We have separated. We have no Binding Financial Agreement.

Australian Capital Territory
New South Wales
Northern Territory
South Australia
Western Australia

Can we agree verbally or in writing between ourselves?

We trust each other and don't want to go through the additional paperwork/expense.

Can we sort it out and agree verbally or in writing just between the two of us?

In short, the answer is Yes.

However, doing so runs the real risk of a potential costly + lengthy legal dispute at some point in the future.

This is because whatever is agreed verbally or in writing between a couple (without first obtaining independent legal advice) is not binding or enforceable in Court.

Which is better: A Binding Financial Agreement or Court Orders?

The Binding Financial Agreement (BFA) has to be in writing and each party needs to have sought independent legal advice before signing for it to have any legal effect.

These agreements, which are commonly known as/referred to as a prenuptial agreement, can be challenged on many grounds such as being outdated due to change in the parties’ circumstances.

The Court Orders made are final and binding (other than via the usual Court Appeal process) which makes this the best option for the separated couple to make a "clean break" with as much certainty as possible.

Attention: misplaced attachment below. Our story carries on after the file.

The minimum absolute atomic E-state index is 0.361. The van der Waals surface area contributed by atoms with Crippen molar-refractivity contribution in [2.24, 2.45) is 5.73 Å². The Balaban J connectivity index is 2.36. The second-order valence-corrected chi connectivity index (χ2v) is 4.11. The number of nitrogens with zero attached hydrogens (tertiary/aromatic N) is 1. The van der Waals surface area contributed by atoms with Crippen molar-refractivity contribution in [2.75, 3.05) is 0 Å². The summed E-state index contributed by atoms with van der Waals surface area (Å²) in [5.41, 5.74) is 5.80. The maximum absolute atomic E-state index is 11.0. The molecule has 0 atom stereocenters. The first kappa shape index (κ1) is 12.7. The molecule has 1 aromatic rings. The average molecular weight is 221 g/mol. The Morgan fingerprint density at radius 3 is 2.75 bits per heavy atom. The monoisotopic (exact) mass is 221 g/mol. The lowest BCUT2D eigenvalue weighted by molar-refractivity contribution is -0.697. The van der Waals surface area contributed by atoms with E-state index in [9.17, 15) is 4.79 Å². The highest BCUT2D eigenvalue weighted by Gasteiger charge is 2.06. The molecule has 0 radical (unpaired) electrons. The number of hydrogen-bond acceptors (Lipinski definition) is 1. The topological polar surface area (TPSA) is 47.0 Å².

How does the Court decide how to divide assets and debts to achieve a Just & Equitable outcome?

There is no set formula used by the Court to divide your property.

No one can tell you exactly what orders a judicial officer will make.

The decision is made after all the evidence is heard and the judicial officer decides what is just and equitable based on the unique facts of your case.

The Family Law Act 1975 sets out the general principles the court considers when deciding financial disputes after the breakdown of a marriage
(see Sections 79(4)and 75(2)) or a de facto relationship (see Sections 90SM(4) and 90SF(3)).

The general principles are the same, regardless of whether the parties were in a marriage or a de facto relationship, and are based on:

  • working out what you've got and what you owe, that is your assets and debts and what they are worth;

  • looking at the direct financial contributions by each party to the marriage or de facto relationship such as wage and salary earnings;

  • looking at indirect financial contributions by each party such as gifts and inheritances from families;

  • looking at the non-financial contributions to the marriage or de facto relationship such as caring for children and homemaking, and

  • future requirements – a court will take into account things like age, health, financial resources, care of children and ability to earn.

The way your assets and debts will be shared between you will depend on the individual circumstances of your family.

Your settlement will probably be different from others you may have heard about.

Just & Equitable v. Bad Bargain

Q: If the Binding Financial Agreement (BFA) represents a "Bad Bargain" can it be set aside?

A: No

Court Orders are made in the discretion of the Court such that they are "Just & Equitable".


This FAQ was written by James D. Ford GAICD | Principal Solicitor, Blue Ocean Law Group℠.

Important Notice:

This FAQ is intended for general interest + information only.

It is not legal advice, nor should it be relied upon or used as such.

We recommend you always consult a lawyer for legal advice specifically tailored to your needs & circumstances.